Using Search Queries in Webmaster Tools; Google Explains Factors Helping Protect Accounts

Watch this video, if you're intrigued by the Search Queries feature in Gogle Webmaster Tools but aren't sure how to make it actionable. Explains 120 variables that can factor into protecting Google accounts.

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A new Google Webmaster Tools video published today intends to help webmasters make the most of search queries and explains the vocabulary such as: "Impressions; Average position (only the top-ranking URL for the user's query is factored in our calculation); Click; and CTR."

Search Engine Pipeline

Additionally, the video also reviews an approach to investigating top queries and pages including:

  • "Understanding your website's goals and your target audience (then using Search Queries "filters" to support your knowledge)
  • Sort by clicks in top queries to understand the top queries bringing searchers to your site (for the given time period)
  • Sort by CTR to notice any missed opportunities
  • Categorize queries into logical buckets that simplify tracking your progress and staying in touch with users' needs
  • Sort top pages by clicks to find the URLs on your site most visited by searchers (for the given time period)
  • Sort top pages by impressions to find valuable pages that can be used to help feature your related, high-quality, but lower-ranking pages" informs Google's Developer Programs Tech Lead, Maile Ohye.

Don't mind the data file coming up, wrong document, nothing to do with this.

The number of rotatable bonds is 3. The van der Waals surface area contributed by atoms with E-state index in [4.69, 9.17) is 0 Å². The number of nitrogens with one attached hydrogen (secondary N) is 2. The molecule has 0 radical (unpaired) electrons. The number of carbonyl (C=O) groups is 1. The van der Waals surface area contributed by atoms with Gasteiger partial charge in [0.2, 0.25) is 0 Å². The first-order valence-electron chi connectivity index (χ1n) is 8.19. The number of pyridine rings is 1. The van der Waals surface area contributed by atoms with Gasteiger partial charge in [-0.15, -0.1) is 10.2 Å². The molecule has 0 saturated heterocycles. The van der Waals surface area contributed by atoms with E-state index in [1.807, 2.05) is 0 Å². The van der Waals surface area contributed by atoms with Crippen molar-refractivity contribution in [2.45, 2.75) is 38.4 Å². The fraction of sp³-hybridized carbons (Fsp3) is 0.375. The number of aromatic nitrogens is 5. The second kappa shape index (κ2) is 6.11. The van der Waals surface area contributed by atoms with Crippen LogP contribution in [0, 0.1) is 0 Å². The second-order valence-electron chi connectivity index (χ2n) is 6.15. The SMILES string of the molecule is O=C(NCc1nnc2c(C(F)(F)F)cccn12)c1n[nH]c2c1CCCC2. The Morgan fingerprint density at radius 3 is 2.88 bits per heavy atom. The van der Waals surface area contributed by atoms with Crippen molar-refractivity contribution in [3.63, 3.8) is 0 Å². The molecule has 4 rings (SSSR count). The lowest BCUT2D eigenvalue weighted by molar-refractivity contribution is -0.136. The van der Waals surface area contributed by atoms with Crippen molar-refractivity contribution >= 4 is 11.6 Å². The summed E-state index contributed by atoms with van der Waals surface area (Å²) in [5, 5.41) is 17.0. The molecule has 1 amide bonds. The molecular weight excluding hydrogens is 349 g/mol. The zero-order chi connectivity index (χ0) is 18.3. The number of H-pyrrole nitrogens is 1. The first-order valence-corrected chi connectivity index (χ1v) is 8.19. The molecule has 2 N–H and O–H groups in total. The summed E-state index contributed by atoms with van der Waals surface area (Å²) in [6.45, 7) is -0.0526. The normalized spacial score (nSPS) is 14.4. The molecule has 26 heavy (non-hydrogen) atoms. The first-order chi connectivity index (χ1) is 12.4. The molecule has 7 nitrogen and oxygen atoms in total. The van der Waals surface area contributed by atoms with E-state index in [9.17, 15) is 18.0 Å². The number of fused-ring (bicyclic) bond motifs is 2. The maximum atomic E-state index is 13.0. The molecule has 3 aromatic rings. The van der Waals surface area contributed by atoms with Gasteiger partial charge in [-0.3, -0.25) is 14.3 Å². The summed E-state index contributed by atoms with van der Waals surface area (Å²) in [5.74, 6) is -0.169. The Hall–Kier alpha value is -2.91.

In other blog, Google explains how it is account hijackers stating that "Our security systems have dramatically reduced the number of Google Accounts (by 99.7 percent) used to send spam since the peak of these hijacking attempts in 2011."

"Every time you sign in to Google, whether via your web browser once a month or an email program that checks for new mail every five minutes, our system performs a complex risk analysis to determine how likely it is that the sign-in really comes from you. In fact, there are more than 120 variables that can factor into how a decision is made," Google explains.

Adding, "When a sign-in is deemed suspicious or risky for some reason--maybe it's coming from a country oceans away from your last sign-in--we ask some simple questions about your account," Google added.

Google suggests that users must use a strong and unique password for each of their Google Account, upgrade to use 2-step verification, and update recovery options on your account.

Here is the graph that shows legitimate Google accounts blocked for sending spam:

Legitimate Google accounts blocked for sending spam

Google Account Verification